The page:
This is just to clarify and justify the Animalia focus. Its just a scientific definition, I advise you not to read it! :)
and yes, you could fit all creatures, monsters, aliens etc somewhere in this...
Kingdom AnimaliaTaxonomic kingdom comprising all living or extinct animals.
noun, plural: animals
A living organism belonging to Kingdom Animalia that possess several characteristics that set them apart from other living things, such as:
(1) being eukaryotic (i.e. the cell contains a membrane-bound nucleus) and usually multicellular (unlike bacteria and most protists, an animal is composed of several cells performing specific functions) (
2) being heterotrophic (unlike plants and algae that are autotrophic, an animal depends on another organism for sustenance) and generally digesting food in an internal chamber (such as a digestive tract)
(3) lacking cell wall (unlike plants, algae and some fungi that possess cell walls)
(4) being generally motile, that is being able to move voluntarily
(5) embryos passing through a blastula stage
(6) possessing specialized sensory organs for recognizing and responding to stimuli in the environment
Of or relating to animals, e.g. animal functions.
The following are the grand divisions, or subkingdoms, and the principal classes under them, generally recognized at the present time: Vertebrata, including Mammalia or mammals, Aves or birds, Reptilia, Amphibia, Pisces or fishes, Marsipobranchiata (Craniota); and Leptocardia (Acrania). Tunicata, including the Thaliacea, and Ascidioidea or ascidians. Articulata or Annulosa, including Insecta, Myriapoda, Malacapoda, Arachnida, Pycnogonida, Merostomata, Crustacea (Arthropoda); and Annelida, Gehyrea (Anarthropoda). Helminthes or vermes, including Rotifera, Chaetognatha, Nematoidea, Acanthocephala, Nemertina, Turbellaria, Trematoda, Cestoidea, Mesozea. Molluscoidea, including Brachiopoda and Bryozoa. Mollusca, including Cephalopoda, Gastropoda, Pteropoda, Scaphopoda, Lamellibranchiata or Acephala. Echinodermata, including Holothurioidea, Echinoidea, Asterioidea, Ophiuroidea, and Crinoidea. Coelenterata, including Anthozoa or polyps, Ctenophora, and Hydrozoa or Acalephs. Spongiozoa or Porifera, including the sponges. Protozoa, including Infusoria and Rhizopoda. For definitions, see these names in the vocabulary.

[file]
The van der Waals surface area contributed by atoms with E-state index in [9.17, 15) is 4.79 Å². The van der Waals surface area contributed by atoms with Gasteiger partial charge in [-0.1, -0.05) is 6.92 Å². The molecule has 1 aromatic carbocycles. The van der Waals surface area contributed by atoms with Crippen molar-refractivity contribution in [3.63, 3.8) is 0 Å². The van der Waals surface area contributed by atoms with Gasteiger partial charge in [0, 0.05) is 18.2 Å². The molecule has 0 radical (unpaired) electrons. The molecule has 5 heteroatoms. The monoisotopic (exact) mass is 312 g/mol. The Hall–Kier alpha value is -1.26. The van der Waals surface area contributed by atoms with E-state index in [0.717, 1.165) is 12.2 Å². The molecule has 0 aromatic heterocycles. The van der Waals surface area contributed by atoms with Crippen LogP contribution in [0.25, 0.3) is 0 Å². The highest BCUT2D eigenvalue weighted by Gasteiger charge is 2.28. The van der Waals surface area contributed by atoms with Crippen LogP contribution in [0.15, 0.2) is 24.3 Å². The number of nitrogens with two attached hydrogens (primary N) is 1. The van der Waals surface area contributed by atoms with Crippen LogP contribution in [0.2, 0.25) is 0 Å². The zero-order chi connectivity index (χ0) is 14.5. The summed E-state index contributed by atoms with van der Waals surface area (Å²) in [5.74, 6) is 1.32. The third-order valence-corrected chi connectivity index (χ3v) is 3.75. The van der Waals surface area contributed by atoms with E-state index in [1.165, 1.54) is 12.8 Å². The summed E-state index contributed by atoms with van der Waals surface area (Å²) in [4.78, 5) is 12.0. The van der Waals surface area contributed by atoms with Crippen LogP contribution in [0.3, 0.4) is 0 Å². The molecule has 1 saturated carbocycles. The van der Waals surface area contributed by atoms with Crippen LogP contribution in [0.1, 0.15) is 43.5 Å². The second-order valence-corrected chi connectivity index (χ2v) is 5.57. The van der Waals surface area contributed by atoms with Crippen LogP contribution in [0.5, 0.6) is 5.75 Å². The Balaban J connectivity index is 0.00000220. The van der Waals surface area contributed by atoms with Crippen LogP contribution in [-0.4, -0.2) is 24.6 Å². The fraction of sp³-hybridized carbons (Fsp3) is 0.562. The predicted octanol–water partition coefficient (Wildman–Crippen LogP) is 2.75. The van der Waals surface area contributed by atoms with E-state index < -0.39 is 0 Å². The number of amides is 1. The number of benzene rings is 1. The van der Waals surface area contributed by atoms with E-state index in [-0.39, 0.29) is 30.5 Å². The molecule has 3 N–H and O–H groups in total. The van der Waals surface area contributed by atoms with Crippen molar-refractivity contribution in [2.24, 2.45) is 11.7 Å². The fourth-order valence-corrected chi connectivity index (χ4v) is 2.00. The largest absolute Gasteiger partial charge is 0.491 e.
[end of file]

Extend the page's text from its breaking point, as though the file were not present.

Word origin: Middle English, from Latin, from animāle, neuter of animālis, living, from anima, soul.
Related forms: Animalia (noun), animalian (adjective).